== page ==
Scrappy Sunday doodles

Hopefully by now technology has been playing nicely (for a change) and the January Doodles are up on our doodles page. We thought we would introduce a new element to our Scrappy Sunday posts by adding in a scrappy version of the monthly doodle.

This month’s doodle is based on eight-pointed stars and the two blocks turned into a quilt might look like this –

jan blues a

But if we change those controlled blues to lots of blues and put them into a quilt then we could get something like this

Jan doodle blues a

Not very different but (possibly) more interesting.

Or we could go mad and use up lots of scraps from our scrap sacks and we might end up with something like this.

jan doodle multi b

A bit riotous? But using the same background fabric tames them a bit. Or you can try the third way . . . a more controlled palette than the multi-coloured one but add a little more colour into the blues.

jan blue and pink

You can download a doodle to colour here. And if you fancy making the quilt – or just a couple of 12 inch blocks – then you can download the templates for the Le Moyne Star here and the Four Stars block here.

Scrappy Sundays with Young Quilters

We know you are all busy at this time of year but Chris has been searching her archive of Young Quilter patterns for things that are quick and easy to make and can be adapted for children of various ages – which may (or may not, of course) keep them occupied for a few precious minutes.

Way outside Chris’s comfort zone of machine patchwork these involve hand stitching and are based on that perennial old favourite – the Suffolk Puff. Remember you don’t have to use your fabric scraps for these if working with young children – felt works well too and doesn’t require turning under a seam.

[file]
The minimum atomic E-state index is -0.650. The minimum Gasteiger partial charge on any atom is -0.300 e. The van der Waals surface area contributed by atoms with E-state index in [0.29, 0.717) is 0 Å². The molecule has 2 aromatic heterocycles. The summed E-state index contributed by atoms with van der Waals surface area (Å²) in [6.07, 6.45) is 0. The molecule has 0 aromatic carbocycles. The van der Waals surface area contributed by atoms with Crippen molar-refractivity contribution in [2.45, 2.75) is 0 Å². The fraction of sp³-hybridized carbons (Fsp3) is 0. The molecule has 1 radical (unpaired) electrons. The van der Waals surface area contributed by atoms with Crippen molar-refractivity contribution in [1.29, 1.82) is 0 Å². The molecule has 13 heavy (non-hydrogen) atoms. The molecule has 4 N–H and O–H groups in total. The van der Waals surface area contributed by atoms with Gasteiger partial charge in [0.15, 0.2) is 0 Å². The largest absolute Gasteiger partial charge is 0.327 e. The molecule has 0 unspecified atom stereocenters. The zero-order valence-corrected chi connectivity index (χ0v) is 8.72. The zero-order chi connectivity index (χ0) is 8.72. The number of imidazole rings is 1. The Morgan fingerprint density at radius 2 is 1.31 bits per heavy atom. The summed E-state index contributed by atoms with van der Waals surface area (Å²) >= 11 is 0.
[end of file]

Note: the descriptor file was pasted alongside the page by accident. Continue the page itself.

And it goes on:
Grab some scraps and get started. First up is a Suffolk Puff wreath – you can stuff them with wadding or leave them flat. Draw round anything circular from a cup to a dinner plate to make the initial template. The photos are of ‘works-in-progress’ as the finished articles have long since vanished along with the their photos.

Or you can make trees

tree layout

You can, of course, make different sizes of SP and pile them one on top of the other from largest to smallest to make a 3D tree – photos of this idea have also long since disappeared along with the tree!

Lots of these Suffolk Puffs can be joined in a long string to make a garland – add in different sizes for variety, or stitch (staple?) them to a ribbon with perhaps beads threaded in between . . . ?

The there is the felt Christmas Pudding (looking a bit blurry, but you get the idea)

complete pudding a

And Christmas Bells (although these are circles not ‘Puffs’)

OLYMPUS DIGITAL CAMERA

You can find patterns for these and more free to download on our sister site – Meadowside Designs.

And if you have scrap wadding why not turn the larger pieces into snowmen – decorate them (with felt, fabric or pen) and stitch several together to make a ‘garland’, or just hang from the tree. You can download a snowman template here or you can download more YQ ideas here  – the snowman is included in this project booklet (and apologies, I have just realised that a couple of pages have been repeated).